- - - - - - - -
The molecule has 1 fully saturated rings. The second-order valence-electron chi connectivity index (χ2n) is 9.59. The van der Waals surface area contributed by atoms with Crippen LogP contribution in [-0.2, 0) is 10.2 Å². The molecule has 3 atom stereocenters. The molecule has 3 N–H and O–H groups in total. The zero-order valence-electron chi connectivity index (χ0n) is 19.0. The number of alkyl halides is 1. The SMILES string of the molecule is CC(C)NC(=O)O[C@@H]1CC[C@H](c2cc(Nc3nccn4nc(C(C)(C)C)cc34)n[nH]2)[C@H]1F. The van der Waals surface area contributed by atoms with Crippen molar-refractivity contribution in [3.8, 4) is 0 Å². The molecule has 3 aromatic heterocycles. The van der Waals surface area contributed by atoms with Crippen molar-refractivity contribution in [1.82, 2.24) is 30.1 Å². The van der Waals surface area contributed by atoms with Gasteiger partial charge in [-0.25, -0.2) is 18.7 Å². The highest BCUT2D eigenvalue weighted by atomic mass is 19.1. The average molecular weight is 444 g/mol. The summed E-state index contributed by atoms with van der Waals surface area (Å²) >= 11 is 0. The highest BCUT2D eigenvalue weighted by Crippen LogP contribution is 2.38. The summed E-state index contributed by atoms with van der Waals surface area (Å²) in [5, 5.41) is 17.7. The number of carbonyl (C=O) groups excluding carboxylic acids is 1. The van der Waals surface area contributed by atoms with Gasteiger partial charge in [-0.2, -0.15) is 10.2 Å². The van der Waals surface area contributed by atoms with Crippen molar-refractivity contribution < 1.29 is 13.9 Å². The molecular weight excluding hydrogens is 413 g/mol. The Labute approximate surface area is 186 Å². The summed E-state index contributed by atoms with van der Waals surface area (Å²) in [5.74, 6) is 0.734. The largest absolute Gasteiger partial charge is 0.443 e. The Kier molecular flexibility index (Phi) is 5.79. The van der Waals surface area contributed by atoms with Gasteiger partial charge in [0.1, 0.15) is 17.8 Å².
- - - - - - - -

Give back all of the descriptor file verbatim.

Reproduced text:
The molecule has 1 fully saturated rings. The second-order valence-electron chi connectivity index (χ2n) is 9.59. The van der Waals surface area contributed by atoms with Crippen LogP contribution in [-0.2, 0) is 10.2 Å². The molecule has 3 atom stereocenters. The molecule has 3 N–H and O–H groups in total. The zero-order valence-electron chi connectivity index (χ0n) is 19.0. The number of alkyl halides is 1. The SMILES string of the molecule is CC(C)NC(=O)O[C@@H]1CC[C@H](c2cc(Nc3nccn4nc(C(C)(C)C)cc34)n[nH]2)[C@H]1F. The van der Waals surface area contributed by atoms with Crippen molar-refractivity contribution in [3.8, 4) is 0 Å². The molecule has 3 aromatic heterocycles. The van der Waals surface area contributed by atoms with Crippen molar-refractivity contribution in [1.82, 2.24) is 30.1 Å². The van der Waals surface area contributed by atoms with Gasteiger partial charge in [-0.25, -0.2) is 18.7 Å². The highest BCUT2D eigenvalue weighted by atomic mass is 19.1. The average molecular weight is 444 g/mol. The summed E-state index contributed by atoms with van der Waals surface area (Å²) >= 11 is 0. The highest BCUT2D eigenvalue weighted by Crippen LogP contribution is 2.38. The summed E-state index contributed by atoms with van der Waals surface area (Å²) in [5, 5.41) is 17.7. The number of carbonyl (C=O) groups excluding carboxylic acids is 1. The van der Waals surface area contributed by atoms with Gasteiger partial charge in [-0.2, -0.15) is 10.2 Å². The van der Waals surface area contributed by atoms with Crippen molar-refractivity contribution < 1.29 is 13.9 Å². The molecular weight excluding hydrogens is 413 g/mol. The Labute approximate surface area is 186 Å². The summed E-state index contributed by atoms with van der Waals surface area (Å²) in [5.74, 6) is 0.734. The largest absolute Gasteiger partial charge is 0.443 e. The Kier molecular flexibility index (Phi) is 5.79. The van der Waals surface area contributed by atoms with Gasteiger partial charge in [0.1, 0.15) is 17.8 Å².